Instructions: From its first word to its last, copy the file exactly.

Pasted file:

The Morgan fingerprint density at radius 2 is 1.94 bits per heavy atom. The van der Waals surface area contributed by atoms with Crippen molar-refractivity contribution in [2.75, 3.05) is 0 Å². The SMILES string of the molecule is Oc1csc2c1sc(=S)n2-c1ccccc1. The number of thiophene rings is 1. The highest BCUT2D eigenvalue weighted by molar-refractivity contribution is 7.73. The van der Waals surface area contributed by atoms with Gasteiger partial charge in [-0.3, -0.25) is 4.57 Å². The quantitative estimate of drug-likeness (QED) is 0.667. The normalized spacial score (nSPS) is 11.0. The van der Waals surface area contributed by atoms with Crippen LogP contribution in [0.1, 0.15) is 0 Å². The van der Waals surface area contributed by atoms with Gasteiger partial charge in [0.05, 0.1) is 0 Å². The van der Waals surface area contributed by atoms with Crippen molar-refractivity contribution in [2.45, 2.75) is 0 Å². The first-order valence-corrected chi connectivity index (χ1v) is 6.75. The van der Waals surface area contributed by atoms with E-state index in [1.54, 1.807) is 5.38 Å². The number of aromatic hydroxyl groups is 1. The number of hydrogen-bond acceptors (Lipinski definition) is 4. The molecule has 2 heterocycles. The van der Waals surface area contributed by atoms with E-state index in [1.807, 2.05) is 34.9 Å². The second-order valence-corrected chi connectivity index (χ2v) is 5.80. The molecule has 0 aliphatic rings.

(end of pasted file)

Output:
The Morgan fingerprint density at radius 2 is 1.94 bits per heavy atom. The van der Waals surface area contributed by atoms with Crippen molar-refractivity contribution in [2.75, 3.05) is 0 Å². The SMILES string of the molecule is Oc1csc2c1sc(=S)n2-c1ccccc1. The number of thiophene rings is 1. The highest BCUT2D eigenvalue weighted by molar-refractivity contribution is 7.73. The van der Waals surface area contributed by atoms with Gasteiger partial charge in [-0.3, -0.25) is 4.57 Å². The quantitative estimate of drug-likeness (QED) is 0.667. The normalized spacial score (nSPS) is 11.0. The van der Waals surface area contributed by atoms with Crippen LogP contribution in [0.1, 0.15) is 0 Å². The van der Waals surface area contributed by atoms with Gasteiger partial charge in [0.05, 0.1) is 0 Å². The van der Waals surface area contributed by atoms with Crippen molar-refractivity contribution in [2.45, 2.75) is 0 Å². The first-order valence-corrected chi connectivity index (χ1v) is 6.75. The van der Waals surface area contributed by atoms with E-state index in [1.54, 1.807) is 5.38 Å². The number of aromatic hydroxyl groups is 1. The number of hydrogen-bond acceptors (Lipinski definition) is 4. The molecule has 2 heterocycles. The van der Waals surface area contributed by atoms with E-state index in [1.807, 2.05) is 34.9 Å². The second-order valence-corrected chi connectivity index (χ2v) is 5.80. The molecule has 0 aliphatic rings.